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Importance of Processes in Writing

For me anyhoo…

It’s a weird thing. I have a 35 year history in Information Technology. I’ve worked on Macs and PC, TokenRing and Ethernet, Novell, Windows, and Apple Servers. I was a C# developer. Now I’m a certified Project Manger (PMP) and Enterprise Architect (TOGAF). I’m even certified in many modeling languages (UML and ArchiMate for example). Hell I’m also a licensed Real Estate Agent, but now I’m boasting.

You would THINK (he says with some trepidation) that I would rely on processes for just about everything. Or at least some sort of FRAMEWORK like what PMI and TOGAF use.

But no.

Unless routine is a process. I’ll think on that.

But when it comes to writing… I wing it. I go into free flow. I like the thrill of the moment. I like the discovery of things with the characters. I thrive on the law and chaos moments when my brain spills over onto the page. I have a few rules, but little process when it comes to writing.

What is a Process?

I’m only adding this to clarify the different between process and routine. Hopefully. A process is a repeatable series of steps that happen in a specific order. Let me rephrase. That HAVE to happen in a specific order. It’s not a habit, or a routine.

I’ll pick an easy example. You want to “drive to the store”. What’s the process? Get in car, start engine, put in Drive, drive to store, park, stop engine. And, the end point is parking the car because once you pull in and park…you’ve driven to the store.

So what happens if you’re on E after you start engine? Well, another process, which can be a subprocess (right?). I’m thinking out loud here, bear with me. Once you put it in drive you go to the gas station. Enter subprocess. Stop car, get out, pay at pump, pump gas, get in car, start engine. This happens between “put in Drive” and “Drive to store” in earlier example.

See? Processes are easy! In fact, this one you do so much you can do it an autopilot.


But what about writing? Well… it gets a little muddy here because mine are still in development, and here’s why. As I explained above, I wing it. This makes me a “pantser” as in “I’m writing by the seat of my pants with no idea where I’m going and no direction home”. I don’t know my characters. I don’t know the setting. I don’t know the genre. I don’t know the timeframe. I don’t know the END.

It’s like taking my process above and instead of “driving to the store” we’re “going for a drive”. That’s it. I guess the ending here would be to return home but… that’s not always guaranteed. I would hope to come home, right? So I know there is an end. I don’t know when (may not be tomorrow, or next year), or how (may not be in MY car). I know there’s an ending. And returning home isn’t the guaranteed ending either.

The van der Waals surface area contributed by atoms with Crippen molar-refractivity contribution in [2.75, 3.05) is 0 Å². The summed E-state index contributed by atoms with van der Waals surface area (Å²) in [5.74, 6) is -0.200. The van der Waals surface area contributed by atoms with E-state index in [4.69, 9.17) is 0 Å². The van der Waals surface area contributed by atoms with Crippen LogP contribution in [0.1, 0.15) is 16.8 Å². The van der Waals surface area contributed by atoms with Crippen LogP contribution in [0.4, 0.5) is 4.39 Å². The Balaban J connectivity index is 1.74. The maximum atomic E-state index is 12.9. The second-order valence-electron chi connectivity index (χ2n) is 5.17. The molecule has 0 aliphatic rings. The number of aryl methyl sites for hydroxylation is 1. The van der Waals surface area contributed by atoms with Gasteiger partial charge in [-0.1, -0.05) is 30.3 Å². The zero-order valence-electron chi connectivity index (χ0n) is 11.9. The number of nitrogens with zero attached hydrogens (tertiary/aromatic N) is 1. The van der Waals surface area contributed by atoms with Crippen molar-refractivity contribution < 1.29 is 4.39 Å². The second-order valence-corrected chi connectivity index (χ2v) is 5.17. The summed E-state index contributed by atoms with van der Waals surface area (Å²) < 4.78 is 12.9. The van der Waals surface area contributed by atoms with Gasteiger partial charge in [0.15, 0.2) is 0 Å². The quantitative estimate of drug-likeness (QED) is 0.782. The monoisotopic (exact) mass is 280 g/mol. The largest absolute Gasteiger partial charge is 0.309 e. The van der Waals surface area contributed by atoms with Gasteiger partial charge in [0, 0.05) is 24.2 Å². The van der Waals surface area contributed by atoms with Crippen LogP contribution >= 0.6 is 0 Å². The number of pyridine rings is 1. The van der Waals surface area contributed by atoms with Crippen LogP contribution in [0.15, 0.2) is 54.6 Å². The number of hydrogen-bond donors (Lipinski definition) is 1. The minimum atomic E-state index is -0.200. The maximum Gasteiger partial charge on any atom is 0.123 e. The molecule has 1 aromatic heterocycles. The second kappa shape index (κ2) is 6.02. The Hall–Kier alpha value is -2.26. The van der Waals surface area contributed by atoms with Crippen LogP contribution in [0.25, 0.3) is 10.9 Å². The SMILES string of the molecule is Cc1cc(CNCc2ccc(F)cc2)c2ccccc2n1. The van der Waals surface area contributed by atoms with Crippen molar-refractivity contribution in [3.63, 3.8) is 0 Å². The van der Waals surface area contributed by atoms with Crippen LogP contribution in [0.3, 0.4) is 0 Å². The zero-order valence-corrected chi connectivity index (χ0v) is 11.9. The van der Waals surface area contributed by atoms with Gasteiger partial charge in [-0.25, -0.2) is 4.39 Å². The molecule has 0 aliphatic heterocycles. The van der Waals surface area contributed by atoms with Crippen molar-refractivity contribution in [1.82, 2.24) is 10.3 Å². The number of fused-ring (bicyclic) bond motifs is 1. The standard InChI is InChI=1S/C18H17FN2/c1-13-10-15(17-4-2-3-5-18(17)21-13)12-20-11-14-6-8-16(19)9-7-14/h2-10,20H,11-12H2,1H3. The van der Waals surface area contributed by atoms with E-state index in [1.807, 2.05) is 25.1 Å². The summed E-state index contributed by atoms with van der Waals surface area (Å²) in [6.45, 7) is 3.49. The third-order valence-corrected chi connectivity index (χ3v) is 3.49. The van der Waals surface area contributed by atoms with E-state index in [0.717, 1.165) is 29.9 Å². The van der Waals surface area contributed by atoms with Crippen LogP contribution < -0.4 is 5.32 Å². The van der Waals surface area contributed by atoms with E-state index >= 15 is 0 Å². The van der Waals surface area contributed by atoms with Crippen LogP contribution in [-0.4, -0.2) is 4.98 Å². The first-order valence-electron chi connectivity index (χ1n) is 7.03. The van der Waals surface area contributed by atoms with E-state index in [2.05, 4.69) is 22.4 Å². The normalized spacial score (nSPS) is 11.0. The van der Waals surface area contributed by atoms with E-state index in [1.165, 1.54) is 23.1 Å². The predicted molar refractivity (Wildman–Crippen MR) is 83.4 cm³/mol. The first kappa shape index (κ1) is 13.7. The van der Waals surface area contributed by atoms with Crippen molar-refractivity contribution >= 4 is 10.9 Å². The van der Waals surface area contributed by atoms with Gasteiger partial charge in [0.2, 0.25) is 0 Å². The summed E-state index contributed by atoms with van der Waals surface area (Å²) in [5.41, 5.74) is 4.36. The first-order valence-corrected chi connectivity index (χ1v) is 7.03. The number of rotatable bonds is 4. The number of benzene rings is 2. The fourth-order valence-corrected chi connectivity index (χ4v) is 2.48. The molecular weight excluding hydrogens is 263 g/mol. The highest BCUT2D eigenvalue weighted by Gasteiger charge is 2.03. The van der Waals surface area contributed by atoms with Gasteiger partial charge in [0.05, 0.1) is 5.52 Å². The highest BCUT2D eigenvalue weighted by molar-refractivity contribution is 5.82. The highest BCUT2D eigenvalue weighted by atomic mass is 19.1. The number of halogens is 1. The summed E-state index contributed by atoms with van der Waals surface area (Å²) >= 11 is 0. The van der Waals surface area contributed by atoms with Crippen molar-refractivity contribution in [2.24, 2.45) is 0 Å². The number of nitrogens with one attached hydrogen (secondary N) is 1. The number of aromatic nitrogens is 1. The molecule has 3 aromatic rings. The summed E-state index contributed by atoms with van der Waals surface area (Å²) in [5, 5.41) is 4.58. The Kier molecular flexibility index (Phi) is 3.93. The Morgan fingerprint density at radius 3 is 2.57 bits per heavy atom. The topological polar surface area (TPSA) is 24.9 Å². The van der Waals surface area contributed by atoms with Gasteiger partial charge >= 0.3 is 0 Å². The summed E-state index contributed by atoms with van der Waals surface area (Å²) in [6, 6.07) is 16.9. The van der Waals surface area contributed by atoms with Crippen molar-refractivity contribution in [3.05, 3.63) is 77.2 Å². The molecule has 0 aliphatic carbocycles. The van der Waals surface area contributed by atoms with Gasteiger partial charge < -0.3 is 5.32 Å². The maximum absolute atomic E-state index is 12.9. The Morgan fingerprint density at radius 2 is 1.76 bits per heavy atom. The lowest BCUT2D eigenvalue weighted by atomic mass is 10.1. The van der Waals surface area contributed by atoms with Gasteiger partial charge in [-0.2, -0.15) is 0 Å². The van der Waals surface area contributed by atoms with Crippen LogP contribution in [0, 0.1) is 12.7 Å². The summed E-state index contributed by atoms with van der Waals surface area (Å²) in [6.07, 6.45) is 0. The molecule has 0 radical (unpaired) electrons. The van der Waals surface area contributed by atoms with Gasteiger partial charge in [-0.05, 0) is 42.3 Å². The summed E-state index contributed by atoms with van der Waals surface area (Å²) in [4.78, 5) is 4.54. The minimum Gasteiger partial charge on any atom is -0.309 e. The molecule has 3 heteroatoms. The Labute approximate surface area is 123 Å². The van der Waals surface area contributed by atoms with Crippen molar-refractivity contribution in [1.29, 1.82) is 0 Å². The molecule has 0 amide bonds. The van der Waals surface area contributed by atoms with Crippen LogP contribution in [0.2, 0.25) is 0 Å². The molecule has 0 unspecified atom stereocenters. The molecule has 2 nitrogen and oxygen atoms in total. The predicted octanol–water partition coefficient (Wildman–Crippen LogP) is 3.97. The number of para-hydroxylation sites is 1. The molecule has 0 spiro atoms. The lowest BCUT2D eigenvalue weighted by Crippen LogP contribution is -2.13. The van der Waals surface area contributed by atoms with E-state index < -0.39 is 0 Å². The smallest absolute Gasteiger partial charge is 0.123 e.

Enough Rambling

When I started Darkness of the Northern Sky, it was November 1st, 2004. It was my first National Novel Writing Month. With only a short story I wrote sometime in the late 90’s that I liked. I ran with it. I got on my clunky heavy Gateway laptop and went. I churned out the required 1500 words per day and by November 30th I had a “50,000 word novel”.

This was quite an accomplishment. Up until this point I considered myself a flash fiction writer. Writing what I called “1-page stories”. They aren’t any good, but that’s besides the point. 50,000 words was a LOT for me. Probably more than my entire output up to that point.

Fast forward 16 years later, I decided enough: I’m publishing something. So I went to work on this novel. No plan, no outline. I had a bit of a 50,000 word rough sketch. After about 4 months I added another 56,000 words. And I had a bit more of an idea of what the story was, what was supposed to happen, etc.

Then I revised. (this is not my process by the way, this is my lack of process). I thought revision after revision was the way to go and soon it would all pan out. Finally satisfied and having officially typed THE END I sent to to an editor.


Editor: “The writing is great, really good prose, blah blah blah. But you don’t have a story and your structure is all over the place. Do you outline?”

::crickets:: Me: “No.”

So, I read books on outlining and story structure. Jim Driver, K.M. Wieland, James Scott Bell. Books I’ve had in my kindle library, by the way, for over a year I’m sure. I started formulating a process. A way to do things.

A method to the madness.

IF (the big if) I had done this in late 2020 when I decided to start this journey, my book would be on the market right now. But now…I’m sorting out the structure, pulling things out, inserting things, color coding things, documenting things. I’m building a process.

There’s a productivity Golden Rule: 1 minute of planning save 10 minutes of work. Brian Tracy said that (not verbatim). I say this a lot as a project manager.

My next novel will go much quicker, I’m sure. It’s already in process.

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Like stories in the Fantasy Sword & Sorcery realm? Check out my current work in progress Darkness of the Northern Sky.

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